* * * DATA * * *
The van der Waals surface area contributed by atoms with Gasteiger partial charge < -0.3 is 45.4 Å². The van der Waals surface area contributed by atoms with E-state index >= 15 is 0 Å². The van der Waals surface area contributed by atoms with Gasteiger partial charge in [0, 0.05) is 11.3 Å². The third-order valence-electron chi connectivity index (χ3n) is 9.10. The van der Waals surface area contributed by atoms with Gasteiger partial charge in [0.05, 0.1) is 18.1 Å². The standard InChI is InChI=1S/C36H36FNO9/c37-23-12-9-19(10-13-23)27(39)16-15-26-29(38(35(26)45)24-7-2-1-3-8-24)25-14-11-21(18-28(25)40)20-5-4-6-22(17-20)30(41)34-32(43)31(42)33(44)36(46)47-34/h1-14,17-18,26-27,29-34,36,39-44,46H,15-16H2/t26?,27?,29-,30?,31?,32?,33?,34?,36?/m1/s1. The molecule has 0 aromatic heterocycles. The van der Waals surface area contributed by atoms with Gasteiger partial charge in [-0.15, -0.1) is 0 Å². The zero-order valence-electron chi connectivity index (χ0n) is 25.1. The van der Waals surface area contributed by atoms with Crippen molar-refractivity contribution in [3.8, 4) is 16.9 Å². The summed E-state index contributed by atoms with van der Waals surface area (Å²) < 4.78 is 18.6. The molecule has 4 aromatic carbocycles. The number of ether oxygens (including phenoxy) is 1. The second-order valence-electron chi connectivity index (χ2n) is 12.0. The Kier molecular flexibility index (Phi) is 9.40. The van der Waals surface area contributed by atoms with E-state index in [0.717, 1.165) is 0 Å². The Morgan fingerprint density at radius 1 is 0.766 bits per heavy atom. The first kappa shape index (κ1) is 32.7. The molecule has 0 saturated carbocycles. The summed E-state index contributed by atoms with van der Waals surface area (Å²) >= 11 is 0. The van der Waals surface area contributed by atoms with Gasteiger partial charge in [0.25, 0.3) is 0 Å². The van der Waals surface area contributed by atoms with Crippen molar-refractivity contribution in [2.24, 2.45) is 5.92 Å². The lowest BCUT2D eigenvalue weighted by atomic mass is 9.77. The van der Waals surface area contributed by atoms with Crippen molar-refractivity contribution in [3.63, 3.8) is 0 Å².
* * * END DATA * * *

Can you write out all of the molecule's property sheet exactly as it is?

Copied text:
The van der Waals surface area contributed by atoms with Gasteiger partial charge < -0.3 is 45.4 Å². The van der Waals surface area contributed by atoms with E-state index >= 15 is 0 Å². The van der Waals surface area contributed by atoms with Gasteiger partial charge in [0, 0.05) is 11.3 Å². The third-order valence-electron chi connectivity index (χ3n) is 9.10. The van der Waals surface area contributed by atoms with Gasteiger partial charge in [0.05, 0.1) is 18.1 Å². The standard InChI is InChI=1S/C36H36FNO9/c37-23-12-9-19(10-13-23)27(39)16-15-26-29(38(35(26)45)24-7-2-1-3-8-24)25-14-11-21(18-28(25)40)20-5-4-6-22(17-20)30(41)34-32(43)31(42)33(44)36(46)47-34/h1-14,17-18,26-27,29-34,36,39-44,46H,15-16H2/t26?,27?,29-,30?,31?,32?,33?,34?,36?/m1/s1. The molecule has 0 aromatic heterocycles. The van der Waals surface area contributed by atoms with Gasteiger partial charge in [-0.15, -0.1) is 0 Å². The zero-order valence-electron chi connectivity index (χ0n) is 25.1. The van der Waals surface area contributed by atoms with Crippen molar-refractivity contribution in [3.8, 4) is 16.9 Å². The summed E-state index contributed by atoms with van der Waals surface area (Å²) < 4.78 is 18.6. The molecule has 4 aromatic carbocycles. The number of ether oxygens (including phenoxy) is 1. The second-order valence-electron chi connectivity index (χ2n) is 12.0. The Kier molecular flexibility index (Phi) is 9.40. The van der Waals surface area contributed by atoms with E-state index in [0.717, 1.165) is 0 Å². The Morgan fingerprint density at radius 1 is 0.766 bits per heavy atom. The first kappa shape index (κ1) is 32.7. The molecule has 0 saturated carbocycles. The summed E-state index contributed by atoms with van der Waals surface area (Å²) >= 11 is 0. The van der Waals surface area contributed by atoms with Gasteiger partial charge in [0.25, 0.3) is 0 Å². The van der Waals surface area contributed by atoms with Crippen molar-refractivity contribution in [2.24, 2.45) is 5.92 Å². The lowest BCUT2D eigenvalue weighted by atomic mass is 9.77. The van der Waals surface area contributed by atoms with Crippen molar-refractivity contribution in [3.63, 3.8) is 0 Å².